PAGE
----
Students advancing through the grades are expected to meet each year’s grade-specific standards, retain or further develop skills and understandings mastered in preceding grades, and work steadily toward meeting the more general expectations described by the Standards. Although the Standards are divided into Reading, Writing, Speaking and Listening, and Language strands for conceptual clarity, the processes of communication are closely connected. For example the Writing Standards require that students write about what they read. Likewise, Speaking and Listening includes the necessity of presenting findings from research. The Standards by grade level and band provide useful specificity but allow schools and districts flexibility in course design. Teachers are free to provide students with whatever tools and knowledge their professional judgment and experience identify as most helpful for meeting the goals set out in the Standards.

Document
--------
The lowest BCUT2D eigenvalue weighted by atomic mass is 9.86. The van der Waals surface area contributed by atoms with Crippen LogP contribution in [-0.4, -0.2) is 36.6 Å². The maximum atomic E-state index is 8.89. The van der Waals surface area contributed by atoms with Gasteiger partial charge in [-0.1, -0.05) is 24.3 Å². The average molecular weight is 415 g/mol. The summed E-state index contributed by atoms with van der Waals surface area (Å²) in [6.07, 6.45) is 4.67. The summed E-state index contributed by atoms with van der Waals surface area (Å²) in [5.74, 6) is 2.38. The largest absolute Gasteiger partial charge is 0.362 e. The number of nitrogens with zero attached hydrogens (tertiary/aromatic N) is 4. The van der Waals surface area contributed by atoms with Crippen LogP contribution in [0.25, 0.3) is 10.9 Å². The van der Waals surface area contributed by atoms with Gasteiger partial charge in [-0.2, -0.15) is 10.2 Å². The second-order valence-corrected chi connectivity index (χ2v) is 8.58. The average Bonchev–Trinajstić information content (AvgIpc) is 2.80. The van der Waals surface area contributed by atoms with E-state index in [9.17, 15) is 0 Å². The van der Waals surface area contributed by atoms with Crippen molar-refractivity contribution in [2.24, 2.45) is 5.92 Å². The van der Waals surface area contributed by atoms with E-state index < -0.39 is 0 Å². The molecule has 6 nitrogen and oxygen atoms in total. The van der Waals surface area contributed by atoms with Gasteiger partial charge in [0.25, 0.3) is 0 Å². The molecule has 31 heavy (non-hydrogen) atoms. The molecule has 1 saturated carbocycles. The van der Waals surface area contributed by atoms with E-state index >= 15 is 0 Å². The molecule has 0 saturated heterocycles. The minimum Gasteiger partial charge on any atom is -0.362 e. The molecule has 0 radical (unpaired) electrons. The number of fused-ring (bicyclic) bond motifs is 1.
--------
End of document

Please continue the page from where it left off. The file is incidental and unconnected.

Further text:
When the day has passed and night falls, the child's body is returned home however, Heaney sees this as a "corpse" and not a person. This therefore proves that Heaney has not come to terms yet with the fact that he has lost his brother forever which emphasises how heartbreaking the situation was. I think that the poet has been very effective here as he has efficiently elucidated how he felt in the company of the people who attended his brother's funeral. The writer uses an enjambment which has great effect on us. Furthermore the writer uses cold and clinical lexical choice which illustrate that he is not yet come to terms with his brother's death. The poet uses the word "corpse" which gives us connotations of an object rather than a person- he feels that he is just a body which is very unemotive. This adds pathos to the situation, it illustrates how overwhelmingly sad the situation must have been for Heaney as he feels numb inside; unable to let out